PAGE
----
Magazine article AMLE Magazine

Moving into Action: Middle Level Learners as Change Agents

Magazine article AMLE Magazine

Moving into Action: Middle Level Learners as Change Agents

Article excerpt

"Studentsin the middle grades... have the ability to perceive deep truths and are making decisions that will affect the way they live the rest of their lives. This transitional time between childhood and adulthood is the prime time to introduce students to important concepts, such as the need to seek social justice. "

(Gerstung, 2013)

At the La Crosse Design Institute (LDI) during the 2015-16 school year, students engaged in trimester-long, cross-curricular projects:

* A sixth grader passionate about animal causes gave back to the community by organizing and leading a year-long fundraising campaign for the local Humane Society.

* Sixth and seventh graders planned and led professional development on racism, sexism, and LGBT issues to university students and faculty.

* Two seventh graders designed, created, and sold duct tape wallets sending proceeds to support education equity initiatives in Mali, Africa.

* Concerned over comments made by politicians, sixth, seventh, and eighth graders tackled metaphorical walls built up in society via the creation of their own social justice wall.

Why Do Projects Matter?

These projects were not part of an after-school initiative nor a unit that takes place once a year. Rather these projects are manifestations of a curriculum that honors student voice and student agency with a focus on middle level learners as change agents. This matters because, in an era of high stakes testing, the principal and advisors at LDI have not allowed accountability to stifle student creativity and voice. Instead, they have fostered a school culture of risk-taking and have found by providing their middle level learners with ownership over the curriculum, their students are aptly meeting accountability standards while engaged in projects of social significance.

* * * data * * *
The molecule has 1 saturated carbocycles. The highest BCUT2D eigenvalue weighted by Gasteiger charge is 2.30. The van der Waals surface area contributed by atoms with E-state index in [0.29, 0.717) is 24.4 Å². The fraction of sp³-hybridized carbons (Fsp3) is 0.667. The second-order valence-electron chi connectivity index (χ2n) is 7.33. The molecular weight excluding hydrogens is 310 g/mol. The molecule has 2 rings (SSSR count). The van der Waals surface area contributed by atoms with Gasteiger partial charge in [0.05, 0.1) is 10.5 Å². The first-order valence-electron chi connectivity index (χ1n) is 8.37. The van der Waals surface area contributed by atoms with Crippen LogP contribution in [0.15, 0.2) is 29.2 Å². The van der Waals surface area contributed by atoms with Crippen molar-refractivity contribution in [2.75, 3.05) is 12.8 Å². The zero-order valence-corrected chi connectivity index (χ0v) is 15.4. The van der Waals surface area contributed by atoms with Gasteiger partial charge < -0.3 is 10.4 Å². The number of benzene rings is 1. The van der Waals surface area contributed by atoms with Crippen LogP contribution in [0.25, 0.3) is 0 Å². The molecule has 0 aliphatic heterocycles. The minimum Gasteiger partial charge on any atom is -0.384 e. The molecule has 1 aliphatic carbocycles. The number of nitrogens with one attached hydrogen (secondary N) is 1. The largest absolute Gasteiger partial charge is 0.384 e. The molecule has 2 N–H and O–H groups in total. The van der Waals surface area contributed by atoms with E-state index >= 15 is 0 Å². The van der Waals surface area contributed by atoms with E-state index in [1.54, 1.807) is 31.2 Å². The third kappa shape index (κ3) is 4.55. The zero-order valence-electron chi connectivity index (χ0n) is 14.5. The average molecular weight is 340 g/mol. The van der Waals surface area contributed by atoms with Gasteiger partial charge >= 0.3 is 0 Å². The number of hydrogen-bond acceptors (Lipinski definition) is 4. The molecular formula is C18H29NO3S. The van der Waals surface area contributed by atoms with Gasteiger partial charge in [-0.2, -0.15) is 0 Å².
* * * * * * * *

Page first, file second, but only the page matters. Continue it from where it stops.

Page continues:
Student Voice

"I have a million ideas for projects that it makes it hard to choose where to start. I love that there is choice, and it's mine. I get to study and do projects on what I am interested in, while I'm still in school. I don't study some historical event just to study it. I figure out how it relates to me, to my life today."

Tami, 7th grade

In their 1999 book Curriculum Integration: Twenty Questions - With Answers, Gert Nesin and John Lounsbury reminded educators that when young adolescents are asked about their concerns and given voice in curricular decisions they take this charge with a robust level of seriousness leading to curricular themes grounded in social significance. Middle level guru Chris Stevenson (2004) has stressed that responsive middle level teaching involves thoughtful consideration of the developmental and learning needs of the young adolescent, needs that require an aggregate, integrated understanding of how curriculum themes address their personal and social concerns. Further, curriculum integration scholar James Beane encourages middle level teachers to ask questions such as "Do young people have a say in what happens in the classroom? Does the curriculum include space to learn about and work on personal and social issues both in and outside of school?"

Being mindful of the recommendations of Nesin, Lounsbury, Stevenson, and Beane, the advisors and principal at LDI have committed to providing their students with "curricular voice," and what has emerged is high-quality projects where students demonstrate their knowledge of content in an integrated fashion, and, as one might predict, their projects largely center on social justice issues.

At LDI, the curriculum is based on the questions and interests of the students. Oftentimes, these questions and interests are grounded in issues of equity, access, and power. As the students explore these questions and interests, they interface with knowledge across content areas, address varied curriculum standards, and often collaborate with members of the community to develop and create prodigious projects.

Student as Change Agent

"The Humane Society has helped us with our animals when they have gotten lost. …

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